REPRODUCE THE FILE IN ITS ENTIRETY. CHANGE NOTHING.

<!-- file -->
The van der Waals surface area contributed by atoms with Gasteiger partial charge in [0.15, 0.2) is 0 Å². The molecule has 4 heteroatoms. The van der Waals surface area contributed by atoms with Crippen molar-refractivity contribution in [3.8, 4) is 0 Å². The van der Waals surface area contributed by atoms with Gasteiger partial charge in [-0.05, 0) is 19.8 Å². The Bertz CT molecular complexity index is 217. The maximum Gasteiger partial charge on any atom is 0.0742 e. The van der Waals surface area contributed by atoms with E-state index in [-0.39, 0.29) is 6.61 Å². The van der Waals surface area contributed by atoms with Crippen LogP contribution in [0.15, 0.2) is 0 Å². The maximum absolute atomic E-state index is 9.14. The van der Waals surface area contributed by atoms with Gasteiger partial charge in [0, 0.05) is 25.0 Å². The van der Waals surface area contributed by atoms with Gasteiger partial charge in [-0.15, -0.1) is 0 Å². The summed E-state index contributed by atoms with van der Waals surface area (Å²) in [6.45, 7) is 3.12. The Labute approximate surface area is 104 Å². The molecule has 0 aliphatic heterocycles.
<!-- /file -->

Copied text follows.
The van der Waals surface area contributed by atoms with Gasteiger partial charge in [0.15, 0.2) is 0 Å². The molecule has 4 heteroatoms. The van der Waals surface area contributed by atoms with Crippen molar-refractivity contribution in [3.8, 4) is 0 Å². The van der Waals surface area contributed by atoms with Gasteiger partial charge in [-0.05, 0) is 19.8 Å². The Bertz CT molecular complexity index is 217. The maximum Gasteiger partial charge on any atom is 0.0742 e. The van der Waals surface area contributed by atoms with E-state index in [-0.39, 0.29) is 6.61 Å². The van der Waals surface area contributed by atoms with Crippen LogP contribution in [0.15, 0.2) is 0 Å². The maximum absolute atomic E-state index is 9.14. The van der Waals surface area contributed by atoms with Gasteiger partial charge in [0, 0.05) is 25.0 Å². The van der Waals surface area contributed by atoms with Gasteiger partial charge in [-0.15, -0.1) is 0 Å². The summed E-state index contributed by atoms with van der Waals surface area (Å²) in [6.45, 7) is 3.12. The Labute approximate surface area is 104 Å². The molecule has 0 aliphatic heterocycles.